Another megachurch pastor has stepped down after admitting to a long-term affair with a woman who’s not his wife.
David Loveless, former lead pastor of Discovery Church in Orlando, Fla., is the third in the area to resign in the wake of immorality in the past six months. He follows Isaac Hunter, former lead pastor at Summit Church, and Sam Hinn, former pastor of the Gathering Place Worship Center in Sanford, Fla.
If those were the only three pastors to rock their churches with sex scandals, it would be hurtful enough. But sexual immorality and idolatry are growing trends in the church—and I imagine they're more prevalent in the pews than they are in the pulpits. The spirit of Jezebel is usually behind this immoral trend.
Do you remember going to chapel in Bible college? Every once in a while, one of “the greats” would show up.
You knew you were listening to one of the great communicators when you heard two things:
1. "The Voice." It seemed to me that every great Pentecostal preacher from the early to mid-1900s cultivated what we referred to as "The Voice." It sounded deep, resounding with such vibrato that it just about rocked your bones. Every person in the room instantly snapped to attention when a preacher turned on "The Voice."
Recently I had the opportunity to lead a breakout session at Lifeway’s Kids Ministry Conference 2012 titled "The Non-Confrontationalist’s Guide to Confrontation."
There are three reasons why you want to lean into conflict, the first two of which I already have spoken:
Now, I will address reason No. 3.
Confess your sins to each other and pray for each other so that you may be healed. — James 5:16
When New York's Citicorp tower was completed in 1977, many structural engineers hailed the tower for its technical elegance and singular grace. One year after the building opened, the structural engineer William J. LeMessurier came to a frightening realization. The Citicorp tower was flawed. Without his approval, joints that should have been welded were bolted. Under severe winds that come once every sixteen years to New York, the building would buckle.
LeMessurier weighed his options: Blow the whistle on himself. Suicide. Keep silent.
LeMessurier did what he had to do. He came clean. He confessed the mistake.
Plans were drawn up to correct the problem. Work began. And three months later, the building was strong enough to withstand a storm of the severity that hits New York once every seven hundred years.
The repairs cost millions of dollars. Nevertheless, LeMessurier's career and reputation were not destroyed but enhanced. One engineer commended LeMessurier for being a man who had the courage to say, "I've got a problem; I made the problem; let's fix the problem."
You may be at that point where you realize your life is like that flawed building. Although by all appearances you are strong and successful and together, you know you have points of weakness that make you vulnerable to collapse. Sin is corroding the very foundation of your life. What do you do?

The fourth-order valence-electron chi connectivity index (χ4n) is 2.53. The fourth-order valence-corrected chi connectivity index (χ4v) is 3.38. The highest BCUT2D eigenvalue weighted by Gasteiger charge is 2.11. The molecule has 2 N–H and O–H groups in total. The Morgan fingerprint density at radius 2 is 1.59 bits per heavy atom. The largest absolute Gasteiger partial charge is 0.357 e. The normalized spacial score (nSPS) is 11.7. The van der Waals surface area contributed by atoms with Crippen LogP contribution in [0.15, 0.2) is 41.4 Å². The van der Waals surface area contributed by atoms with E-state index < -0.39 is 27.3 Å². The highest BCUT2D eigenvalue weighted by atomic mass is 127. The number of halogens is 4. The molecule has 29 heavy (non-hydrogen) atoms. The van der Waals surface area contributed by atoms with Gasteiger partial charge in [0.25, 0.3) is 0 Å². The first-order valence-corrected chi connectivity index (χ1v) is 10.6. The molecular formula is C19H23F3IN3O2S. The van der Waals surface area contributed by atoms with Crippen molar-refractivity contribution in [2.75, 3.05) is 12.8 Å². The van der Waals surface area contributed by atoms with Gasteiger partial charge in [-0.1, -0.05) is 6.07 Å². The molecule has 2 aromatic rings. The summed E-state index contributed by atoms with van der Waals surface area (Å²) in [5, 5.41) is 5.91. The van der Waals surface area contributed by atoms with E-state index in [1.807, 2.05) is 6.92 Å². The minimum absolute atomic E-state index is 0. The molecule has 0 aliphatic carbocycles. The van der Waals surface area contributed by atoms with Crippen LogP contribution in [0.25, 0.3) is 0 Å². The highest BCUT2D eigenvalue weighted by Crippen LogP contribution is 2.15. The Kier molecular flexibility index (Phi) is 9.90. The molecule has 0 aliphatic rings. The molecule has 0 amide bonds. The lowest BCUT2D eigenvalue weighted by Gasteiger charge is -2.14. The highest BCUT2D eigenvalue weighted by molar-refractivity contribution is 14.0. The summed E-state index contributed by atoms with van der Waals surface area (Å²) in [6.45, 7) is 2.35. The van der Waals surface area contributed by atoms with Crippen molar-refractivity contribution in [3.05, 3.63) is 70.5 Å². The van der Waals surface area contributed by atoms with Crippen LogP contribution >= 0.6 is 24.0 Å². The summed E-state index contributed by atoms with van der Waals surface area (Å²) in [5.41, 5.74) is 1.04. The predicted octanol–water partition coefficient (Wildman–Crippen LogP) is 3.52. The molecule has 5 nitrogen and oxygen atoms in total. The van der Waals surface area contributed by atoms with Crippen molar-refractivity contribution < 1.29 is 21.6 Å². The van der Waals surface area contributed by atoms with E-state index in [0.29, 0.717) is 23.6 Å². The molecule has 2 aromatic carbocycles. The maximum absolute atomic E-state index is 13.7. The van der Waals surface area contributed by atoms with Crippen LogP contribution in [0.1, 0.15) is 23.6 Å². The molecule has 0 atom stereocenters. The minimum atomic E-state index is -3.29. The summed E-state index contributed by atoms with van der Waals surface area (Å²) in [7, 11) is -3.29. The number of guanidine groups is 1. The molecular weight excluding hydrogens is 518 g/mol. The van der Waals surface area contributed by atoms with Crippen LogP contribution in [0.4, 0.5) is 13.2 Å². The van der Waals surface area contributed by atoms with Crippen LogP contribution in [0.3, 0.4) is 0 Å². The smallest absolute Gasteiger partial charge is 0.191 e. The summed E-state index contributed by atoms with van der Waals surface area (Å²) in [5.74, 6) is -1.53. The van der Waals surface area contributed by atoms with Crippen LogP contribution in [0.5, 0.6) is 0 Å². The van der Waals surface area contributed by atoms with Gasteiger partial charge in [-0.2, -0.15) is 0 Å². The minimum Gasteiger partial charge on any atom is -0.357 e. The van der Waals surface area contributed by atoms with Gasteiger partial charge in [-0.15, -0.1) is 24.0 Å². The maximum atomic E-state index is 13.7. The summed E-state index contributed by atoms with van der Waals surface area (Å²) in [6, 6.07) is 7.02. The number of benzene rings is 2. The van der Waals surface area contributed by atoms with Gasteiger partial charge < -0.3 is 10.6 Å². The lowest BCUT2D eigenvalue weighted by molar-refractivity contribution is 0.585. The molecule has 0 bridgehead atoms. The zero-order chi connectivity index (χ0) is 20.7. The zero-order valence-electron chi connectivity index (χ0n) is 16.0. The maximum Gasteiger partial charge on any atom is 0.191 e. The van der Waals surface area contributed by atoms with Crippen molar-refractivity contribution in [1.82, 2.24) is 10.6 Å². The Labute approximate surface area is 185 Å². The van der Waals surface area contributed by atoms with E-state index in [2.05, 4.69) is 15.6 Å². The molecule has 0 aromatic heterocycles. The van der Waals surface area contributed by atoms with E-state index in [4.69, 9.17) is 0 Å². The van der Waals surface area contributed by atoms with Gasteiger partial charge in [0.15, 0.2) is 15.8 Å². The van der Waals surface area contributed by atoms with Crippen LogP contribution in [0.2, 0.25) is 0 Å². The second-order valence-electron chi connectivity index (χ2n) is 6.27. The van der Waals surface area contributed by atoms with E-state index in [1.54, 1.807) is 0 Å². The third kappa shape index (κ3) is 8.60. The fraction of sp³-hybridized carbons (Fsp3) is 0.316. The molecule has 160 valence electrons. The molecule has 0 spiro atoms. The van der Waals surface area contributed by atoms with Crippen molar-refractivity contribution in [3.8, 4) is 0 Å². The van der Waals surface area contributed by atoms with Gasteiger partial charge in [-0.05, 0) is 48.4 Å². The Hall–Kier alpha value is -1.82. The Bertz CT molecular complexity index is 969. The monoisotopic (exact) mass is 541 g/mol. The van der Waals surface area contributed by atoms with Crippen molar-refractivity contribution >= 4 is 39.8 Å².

You come clean, get help, and get fixed.
Confession is good for the soul. When we hide sin, we hide ourselves from others. Like William J. LeMessurier, when we come clean, we can, as James writes, live together whole and healed.
James is not suggesting merely to confess sin to a preacher or a priest. We confess our sin first to God, but we must confess our sin to those who have been affected by our sin as well. It is also beneficial to confess your sins to a trusted fellow believer who can offer a physical reminder of the grace of forgiveness and encourage you to live rightly.
So, confess your sin. Get it out of your heart. Make it right. And, move on.
Those of us who counsel pastors and teach future preachers sometimes caution them to “study the Bible for itself, just to receive the Word into your heart, not to prepare sermons.”
We might as well tell Sherlock Holmes to enjoy crime scenes for the beauty of the occasion and to stop looking for criminals; or tell Albert Pujols not to worry about actually striking at the baseball crossing the plate but to relax and take in the inspiration of the moment; or tell Joan Rivers to give up on plastic surgery.
Some things you do because this is who you are.
When a pastor reads a great insight in the Scriptural text, does anyone think for one minute that he is going to file that away in a personal-edification file, never to be shared with others in sermons?
Every year I get a complete physical from my doctor. It’s a thorough check-up from head to toe. I usually have the same initial thoughts about this invasive, needle-sticking, blood-sucking, finger-poking experience. First, I’m too busy for this. I just don’t have time. Second, This is not going to be fun! Third, I don’t want to know what I might learn! But the end result is always the same: I’m glad I did it, and it always leads to continued or better health.
Your church is similar to this experience. No one really wants to do a thorough and honest evaluation, but you are wise to do so. It leads to better church health and robust performance!